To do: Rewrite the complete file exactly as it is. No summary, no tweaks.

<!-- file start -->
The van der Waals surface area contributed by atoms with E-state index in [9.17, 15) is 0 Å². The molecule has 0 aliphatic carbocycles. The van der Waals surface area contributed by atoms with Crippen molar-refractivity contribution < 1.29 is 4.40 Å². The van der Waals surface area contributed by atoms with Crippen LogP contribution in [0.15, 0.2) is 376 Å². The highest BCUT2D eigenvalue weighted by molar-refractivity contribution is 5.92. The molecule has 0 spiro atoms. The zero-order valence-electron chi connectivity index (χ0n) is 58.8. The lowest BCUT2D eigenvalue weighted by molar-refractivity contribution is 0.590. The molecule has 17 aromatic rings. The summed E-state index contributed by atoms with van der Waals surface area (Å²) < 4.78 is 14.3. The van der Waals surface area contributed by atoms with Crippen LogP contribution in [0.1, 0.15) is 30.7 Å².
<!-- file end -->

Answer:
The van der Waals surface area contributed by atoms with E-state index in [9.17, 15) is 0 Å². The molecule has 0 aliphatic carbocycles. The van der Waals surface area contributed by atoms with Crippen molar-refractivity contribution < 1.29 is 4.40 Å². The van der Waals surface area contributed by atoms with Crippen LogP contribution in [0.15, 0.2) is 376 Å². The highest BCUT2D eigenvalue weighted by molar-refractivity contribution is 5.92. The molecule has 0 spiro atoms. The zero-order valence-electron chi connectivity index (χ0n) is 58.8. The lowest BCUT2D eigenvalue weighted by molar-refractivity contribution is 0.590. The molecule has 17 aromatic rings. The summed E-state index contributed by atoms with van der Waals surface area (Å²) < 4.78 is 14.3. The van der Waals surface area contributed by atoms with Crippen LogP contribution in [0.1, 0.15) is 30.7 Å².